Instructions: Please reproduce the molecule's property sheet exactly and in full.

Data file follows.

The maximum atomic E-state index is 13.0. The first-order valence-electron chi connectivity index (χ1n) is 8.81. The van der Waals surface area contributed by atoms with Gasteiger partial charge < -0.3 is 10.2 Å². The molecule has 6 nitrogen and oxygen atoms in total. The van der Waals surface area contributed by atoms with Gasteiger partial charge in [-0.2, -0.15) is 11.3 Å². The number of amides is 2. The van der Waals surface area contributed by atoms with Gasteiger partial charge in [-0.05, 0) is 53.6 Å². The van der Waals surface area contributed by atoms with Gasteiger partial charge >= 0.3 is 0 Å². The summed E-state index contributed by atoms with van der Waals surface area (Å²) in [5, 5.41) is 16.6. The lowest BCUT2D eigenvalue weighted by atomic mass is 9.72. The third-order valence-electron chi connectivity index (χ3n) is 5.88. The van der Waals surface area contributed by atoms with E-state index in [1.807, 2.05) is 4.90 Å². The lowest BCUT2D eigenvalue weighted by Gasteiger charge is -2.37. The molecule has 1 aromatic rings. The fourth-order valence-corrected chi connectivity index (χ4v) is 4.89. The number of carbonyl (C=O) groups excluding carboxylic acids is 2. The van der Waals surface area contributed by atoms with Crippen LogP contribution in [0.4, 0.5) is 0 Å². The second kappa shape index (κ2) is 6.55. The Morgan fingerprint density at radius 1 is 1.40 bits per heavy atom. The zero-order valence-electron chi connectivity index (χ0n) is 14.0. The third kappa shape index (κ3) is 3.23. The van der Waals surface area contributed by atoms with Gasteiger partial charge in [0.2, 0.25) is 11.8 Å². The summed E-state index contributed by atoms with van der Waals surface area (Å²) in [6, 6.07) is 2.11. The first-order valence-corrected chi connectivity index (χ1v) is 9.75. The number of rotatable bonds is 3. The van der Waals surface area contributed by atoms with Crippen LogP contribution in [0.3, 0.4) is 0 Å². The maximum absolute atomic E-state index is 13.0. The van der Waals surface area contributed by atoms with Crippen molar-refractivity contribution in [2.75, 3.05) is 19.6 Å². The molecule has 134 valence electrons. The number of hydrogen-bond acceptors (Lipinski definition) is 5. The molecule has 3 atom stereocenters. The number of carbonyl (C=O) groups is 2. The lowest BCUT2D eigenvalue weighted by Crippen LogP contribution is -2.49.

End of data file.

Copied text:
The maximum atomic E-state index is 13.0. The first-order valence-electron chi connectivity index (χ1n) is 8.81. The van der Waals surface area contributed by atoms with Gasteiger partial charge < -0.3 is 10.2 Å². The molecule has 6 nitrogen and oxygen atoms in total. The van der Waals surface area contributed by atoms with Gasteiger partial charge in [-0.2, -0.15) is 11.3 Å². The number of amides is 2. The van der Waals surface area contributed by atoms with Gasteiger partial charge in [-0.05, 0) is 53.6 Å². The van der Waals surface area contributed by atoms with Gasteiger partial charge >= 0.3 is 0 Å². The summed E-state index contributed by atoms with van der Waals surface area (Å²) in [5, 5.41) is 16.6. The lowest BCUT2D eigenvalue weighted by atomic mass is 9.72. The third-order valence-electron chi connectivity index (χ3n) is 5.88. The van der Waals surface area contributed by atoms with E-state index in [1.807, 2.05) is 4.90 Å². The lowest BCUT2D eigenvalue weighted by Gasteiger charge is -2.37. The molecule has 1 aromatic rings. The fourth-order valence-corrected chi connectivity index (χ4v) is 4.89. The number of carbonyl (C=O) groups excluding carboxylic acids is 2. The van der Waals surface area contributed by atoms with Crippen LogP contribution in [0.4, 0.5) is 0 Å². The second kappa shape index (κ2) is 6.55. The Morgan fingerprint density at radius 1 is 1.40 bits per heavy atom. The zero-order valence-electron chi connectivity index (χ0n) is 14.0. The third kappa shape index (κ3) is 3.23. The van der Waals surface area contributed by atoms with Gasteiger partial charge in [0.2, 0.25) is 11.8 Å². The summed E-state index contributed by atoms with van der Waals surface area (Å²) in [6, 6.07) is 2.11. The first-order valence-corrected chi connectivity index (χ1v) is 9.75. The number of rotatable bonds is 3. The van der Waals surface area contributed by atoms with Crippen LogP contribution in [0.3, 0.4) is 0 Å². The maximum absolute atomic E-state index is 13.0. The van der Waals surface area contributed by atoms with Crippen molar-refractivity contribution in [2.75, 3.05) is 19.6 Å². The molecule has 134 valence electrons. The number of hydrogen-bond acceptors (Lipinski definition) is 5. The molecule has 3 atom stereocenters. The number of carbonyl (C=O) groups is 2. The lowest BCUT2D eigenvalue weighted by Crippen LogP contribution is -2.49.